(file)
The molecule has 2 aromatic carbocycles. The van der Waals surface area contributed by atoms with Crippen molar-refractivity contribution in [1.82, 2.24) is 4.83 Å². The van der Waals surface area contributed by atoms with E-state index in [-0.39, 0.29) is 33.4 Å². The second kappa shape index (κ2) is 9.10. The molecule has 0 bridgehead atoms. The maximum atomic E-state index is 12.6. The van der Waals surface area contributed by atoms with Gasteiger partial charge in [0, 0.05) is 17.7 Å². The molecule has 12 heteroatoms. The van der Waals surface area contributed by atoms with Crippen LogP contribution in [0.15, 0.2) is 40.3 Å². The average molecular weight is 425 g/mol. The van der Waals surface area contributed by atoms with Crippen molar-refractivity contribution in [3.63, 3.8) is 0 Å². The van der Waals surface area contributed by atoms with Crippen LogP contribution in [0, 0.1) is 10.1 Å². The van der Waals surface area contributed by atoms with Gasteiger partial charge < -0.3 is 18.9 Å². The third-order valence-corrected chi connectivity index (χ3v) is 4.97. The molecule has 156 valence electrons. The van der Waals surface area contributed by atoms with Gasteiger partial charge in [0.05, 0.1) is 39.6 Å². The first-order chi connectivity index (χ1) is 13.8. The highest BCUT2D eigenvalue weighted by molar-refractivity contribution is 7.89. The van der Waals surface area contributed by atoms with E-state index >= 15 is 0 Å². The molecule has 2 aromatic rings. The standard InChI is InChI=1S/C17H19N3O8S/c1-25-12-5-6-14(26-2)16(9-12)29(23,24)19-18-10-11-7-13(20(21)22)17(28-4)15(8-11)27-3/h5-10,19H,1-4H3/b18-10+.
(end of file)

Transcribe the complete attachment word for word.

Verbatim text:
The molecule has 2 aromatic carbocycles. The van der Waals surface area contributed by atoms with Crippen molar-refractivity contribution in [1.82, 2.24) is 4.83 Å². The van der Waals surface area contributed by atoms with E-state index in [-0.39, 0.29) is 33.4 Å². The second kappa shape index (κ2) is 9.10. The molecule has 0 bridgehead atoms. The maximum atomic E-state index is 12.6. The van der Waals surface area contributed by atoms with Gasteiger partial charge in [0, 0.05) is 17.7 Å². The molecule has 12 heteroatoms. The van der Waals surface area contributed by atoms with Crippen LogP contribution in [0.15, 0.2) is 40.3 Å². The average molecular weight is 425 g/mol. The van der Waals surface area contributed by atoms with Crippen molar-refractivity contribution in [3.63, 3.8) is 0 Å². The van der Waals surface area contributed by atoms with Crippen LogP contribution in [0, 0.1) is 10.1 Å². The van der Waals surface area contributed by atoms with Gasteiger partial charge < -0.3 is 18.9 Å². The third-order valence-corrected chi connectivity index (χ3v) is 4.97. The molecule has 156 valence electrons. The van der Waals surface area contributed by atoms with Gasteiger partial charge in [0.05, 0.1) is 39.6 Å². The first-order chi connectivity index (χ1) is 13.8. The highest BCUT2D eigenvalue weighted by molar-refractivity contribution is 7.89. The van der Waals surface area contributed by atoms with E-state index >= 15 is 0 Å². The molecule has 2 aromatic rings. The standard InChI is InChI=1S/C17H19N3O8S/c1-25-12-5-6-14(26-2)16(9-12)29(23,24)19-18-10-11-7-13(20(21)22)17(28-4)15(8-11)27-3/h5-10,19H,1-4H3/b18-10+.